In October 2013, I had the privilege of paying my respects at many of the D-day sites and memorials in Normandy, France. It was only by being there that I began to appreciate the scale, audacity, and horror of that fateful enterprise launched on the morning of June 6, 1944.
- The church steeple and memorial to paratrooper John Steele in Saint Mere Eglise.
- Arromanches. Code named Gold Beach, and home to the artificial harbor christened Port Winston, remnants of which remain to this day. The Arromanche360 museum immerses you in the chaos and horror of the invasion in sound and image.
- The German Gun Batteries at Longues Sur Mer are battle-scarred, but remain largely intact. Enter a bunker and imagine the disbelief and terror of the German soldiers seeing the approaching Armada.
- Point du Hoc. Where American Army Rangers scaled the treacherous cliffs under fire to overtake the German heavy guns.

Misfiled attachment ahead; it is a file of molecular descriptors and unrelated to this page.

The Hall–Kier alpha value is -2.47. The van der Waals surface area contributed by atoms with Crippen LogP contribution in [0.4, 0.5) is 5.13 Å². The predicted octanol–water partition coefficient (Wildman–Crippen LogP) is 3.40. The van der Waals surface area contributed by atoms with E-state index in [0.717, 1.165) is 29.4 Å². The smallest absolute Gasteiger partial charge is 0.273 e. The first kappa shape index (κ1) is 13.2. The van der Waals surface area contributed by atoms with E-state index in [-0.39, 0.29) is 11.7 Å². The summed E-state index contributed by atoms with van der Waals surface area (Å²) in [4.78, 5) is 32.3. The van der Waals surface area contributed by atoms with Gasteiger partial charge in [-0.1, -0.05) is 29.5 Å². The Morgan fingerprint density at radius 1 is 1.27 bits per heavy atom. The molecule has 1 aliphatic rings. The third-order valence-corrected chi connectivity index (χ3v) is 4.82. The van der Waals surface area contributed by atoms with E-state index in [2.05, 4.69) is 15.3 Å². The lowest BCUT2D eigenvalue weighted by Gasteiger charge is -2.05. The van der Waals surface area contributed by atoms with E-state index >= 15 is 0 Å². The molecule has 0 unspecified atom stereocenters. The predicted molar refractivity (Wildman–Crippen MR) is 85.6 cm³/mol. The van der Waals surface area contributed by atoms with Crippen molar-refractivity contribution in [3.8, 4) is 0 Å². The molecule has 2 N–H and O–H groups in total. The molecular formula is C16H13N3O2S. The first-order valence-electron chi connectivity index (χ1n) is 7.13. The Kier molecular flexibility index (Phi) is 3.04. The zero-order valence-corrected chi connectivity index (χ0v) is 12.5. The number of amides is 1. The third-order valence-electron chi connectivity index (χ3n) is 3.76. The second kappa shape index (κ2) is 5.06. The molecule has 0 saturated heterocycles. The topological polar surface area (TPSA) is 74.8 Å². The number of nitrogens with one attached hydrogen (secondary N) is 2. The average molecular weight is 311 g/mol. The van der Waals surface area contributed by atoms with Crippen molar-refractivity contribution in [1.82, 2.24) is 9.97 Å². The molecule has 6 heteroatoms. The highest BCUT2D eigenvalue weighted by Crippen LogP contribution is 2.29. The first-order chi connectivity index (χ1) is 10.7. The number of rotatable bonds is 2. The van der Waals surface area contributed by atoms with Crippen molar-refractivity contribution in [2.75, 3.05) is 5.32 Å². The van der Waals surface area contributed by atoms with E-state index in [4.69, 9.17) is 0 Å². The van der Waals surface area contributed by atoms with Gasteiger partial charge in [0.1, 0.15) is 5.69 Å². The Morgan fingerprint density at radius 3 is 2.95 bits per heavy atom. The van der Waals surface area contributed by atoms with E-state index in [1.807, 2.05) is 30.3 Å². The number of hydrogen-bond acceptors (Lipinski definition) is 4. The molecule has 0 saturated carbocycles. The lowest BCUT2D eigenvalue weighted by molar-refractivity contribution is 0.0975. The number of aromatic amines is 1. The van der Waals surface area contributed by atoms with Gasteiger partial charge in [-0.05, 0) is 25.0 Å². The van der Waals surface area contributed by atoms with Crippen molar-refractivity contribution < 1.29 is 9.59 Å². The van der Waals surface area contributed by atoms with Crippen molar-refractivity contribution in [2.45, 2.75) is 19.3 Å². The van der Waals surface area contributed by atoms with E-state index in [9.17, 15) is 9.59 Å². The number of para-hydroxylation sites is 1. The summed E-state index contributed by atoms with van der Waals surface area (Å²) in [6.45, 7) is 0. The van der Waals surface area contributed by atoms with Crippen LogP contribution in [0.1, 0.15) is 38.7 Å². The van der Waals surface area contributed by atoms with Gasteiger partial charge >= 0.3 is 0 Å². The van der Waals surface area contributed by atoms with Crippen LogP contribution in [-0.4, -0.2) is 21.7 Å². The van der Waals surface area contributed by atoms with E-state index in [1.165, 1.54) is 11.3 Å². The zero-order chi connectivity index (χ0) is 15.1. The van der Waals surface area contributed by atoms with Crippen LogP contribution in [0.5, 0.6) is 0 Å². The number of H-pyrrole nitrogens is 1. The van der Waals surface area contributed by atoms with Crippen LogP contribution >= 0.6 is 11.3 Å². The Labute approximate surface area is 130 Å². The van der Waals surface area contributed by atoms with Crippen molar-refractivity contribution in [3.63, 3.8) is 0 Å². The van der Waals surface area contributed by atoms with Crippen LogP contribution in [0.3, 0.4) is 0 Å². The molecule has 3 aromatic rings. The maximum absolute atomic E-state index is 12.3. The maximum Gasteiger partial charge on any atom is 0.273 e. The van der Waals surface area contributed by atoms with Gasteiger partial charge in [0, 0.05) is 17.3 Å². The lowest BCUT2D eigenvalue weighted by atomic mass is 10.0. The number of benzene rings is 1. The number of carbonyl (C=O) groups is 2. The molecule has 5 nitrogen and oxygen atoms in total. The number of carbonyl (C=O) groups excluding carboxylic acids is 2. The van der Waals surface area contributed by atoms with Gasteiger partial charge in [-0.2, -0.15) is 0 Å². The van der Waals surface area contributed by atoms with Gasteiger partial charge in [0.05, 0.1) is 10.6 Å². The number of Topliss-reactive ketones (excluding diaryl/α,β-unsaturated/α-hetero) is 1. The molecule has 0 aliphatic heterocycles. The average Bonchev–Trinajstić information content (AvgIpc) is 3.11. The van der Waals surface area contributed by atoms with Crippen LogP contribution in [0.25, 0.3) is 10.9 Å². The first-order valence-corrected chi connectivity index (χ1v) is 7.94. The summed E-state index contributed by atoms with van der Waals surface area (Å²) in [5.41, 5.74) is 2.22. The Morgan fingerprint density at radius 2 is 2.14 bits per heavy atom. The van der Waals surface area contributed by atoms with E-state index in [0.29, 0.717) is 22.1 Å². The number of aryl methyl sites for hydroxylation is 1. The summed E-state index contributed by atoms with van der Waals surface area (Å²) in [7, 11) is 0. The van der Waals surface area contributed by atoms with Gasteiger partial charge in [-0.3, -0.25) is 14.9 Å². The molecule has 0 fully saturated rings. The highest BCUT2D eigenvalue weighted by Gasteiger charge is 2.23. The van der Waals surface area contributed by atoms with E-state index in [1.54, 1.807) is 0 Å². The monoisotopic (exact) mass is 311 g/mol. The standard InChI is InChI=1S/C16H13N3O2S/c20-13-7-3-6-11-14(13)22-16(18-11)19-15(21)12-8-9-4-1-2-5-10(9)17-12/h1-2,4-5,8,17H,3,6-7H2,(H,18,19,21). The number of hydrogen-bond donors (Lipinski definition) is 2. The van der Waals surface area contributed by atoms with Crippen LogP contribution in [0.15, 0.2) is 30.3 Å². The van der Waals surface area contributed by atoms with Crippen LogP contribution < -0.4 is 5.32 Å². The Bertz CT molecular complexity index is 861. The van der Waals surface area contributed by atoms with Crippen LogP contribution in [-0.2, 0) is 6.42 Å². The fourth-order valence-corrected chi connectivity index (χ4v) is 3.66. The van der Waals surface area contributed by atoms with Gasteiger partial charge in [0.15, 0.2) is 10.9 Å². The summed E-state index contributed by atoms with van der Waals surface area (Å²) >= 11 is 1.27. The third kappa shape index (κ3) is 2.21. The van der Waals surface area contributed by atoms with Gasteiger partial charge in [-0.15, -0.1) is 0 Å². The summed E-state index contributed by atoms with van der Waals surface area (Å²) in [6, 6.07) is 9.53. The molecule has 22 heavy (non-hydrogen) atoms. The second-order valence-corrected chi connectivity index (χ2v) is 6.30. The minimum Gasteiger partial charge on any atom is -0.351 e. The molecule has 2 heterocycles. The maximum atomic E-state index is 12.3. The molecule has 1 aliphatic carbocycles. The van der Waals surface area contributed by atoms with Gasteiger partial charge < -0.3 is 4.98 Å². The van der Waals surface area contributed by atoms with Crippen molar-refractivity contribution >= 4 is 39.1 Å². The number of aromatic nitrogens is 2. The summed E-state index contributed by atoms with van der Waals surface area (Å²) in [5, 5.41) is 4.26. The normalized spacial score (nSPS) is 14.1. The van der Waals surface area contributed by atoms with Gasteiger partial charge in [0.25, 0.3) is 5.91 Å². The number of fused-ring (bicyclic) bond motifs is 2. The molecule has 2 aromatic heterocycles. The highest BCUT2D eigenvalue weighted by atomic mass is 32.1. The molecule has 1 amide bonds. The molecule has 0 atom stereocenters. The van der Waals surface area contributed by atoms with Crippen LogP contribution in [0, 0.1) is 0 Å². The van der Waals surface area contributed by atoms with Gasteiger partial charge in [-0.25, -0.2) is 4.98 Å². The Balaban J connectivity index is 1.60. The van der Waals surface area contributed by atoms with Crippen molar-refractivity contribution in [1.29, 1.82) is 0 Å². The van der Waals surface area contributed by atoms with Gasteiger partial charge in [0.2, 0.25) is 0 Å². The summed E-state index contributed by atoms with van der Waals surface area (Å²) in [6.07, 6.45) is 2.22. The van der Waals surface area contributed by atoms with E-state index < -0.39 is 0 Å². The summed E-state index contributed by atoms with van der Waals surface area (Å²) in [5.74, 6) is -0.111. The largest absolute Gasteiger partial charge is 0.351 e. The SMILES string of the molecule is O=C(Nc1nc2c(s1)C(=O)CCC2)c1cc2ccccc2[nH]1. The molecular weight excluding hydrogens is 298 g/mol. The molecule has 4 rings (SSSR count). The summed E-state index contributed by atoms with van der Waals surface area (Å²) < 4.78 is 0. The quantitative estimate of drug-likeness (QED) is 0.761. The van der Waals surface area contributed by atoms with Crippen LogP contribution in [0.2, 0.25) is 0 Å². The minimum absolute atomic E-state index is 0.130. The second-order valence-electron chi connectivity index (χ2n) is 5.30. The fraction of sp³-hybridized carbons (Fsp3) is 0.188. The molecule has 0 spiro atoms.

- The American Cemetery at Colleville-Sur-Mer. Countless crosses and stars of David, many nameless.
- The British Commonwealth Cemetery in Bayeux. make sure to read the inscriptions.
- The German Cemetery at La Cambe. A reminder that there were victims on both sides of the conflict.
- Omaha Beach. Walk the beach and visit the memorial museum which preserves the history of, and houses important artifacts from, the invasion. The gut-wrenching, first-hand accounts of the veterans are particularly worth your time and attention.
Standing on hallowed ground where so many gave so much was beyond sobering. The experience filled me with the most intense gratitude and profound humility… and moved me to tears on several occasions. I hope that this photo essay does justice to these sentiments, as it recognizes and remembers the uncommon courage and ultimate sacrifice of those who fought there.
Before viewing the photographs below, please take two minutes to read a particularly moving excerpt from Ernie’s War.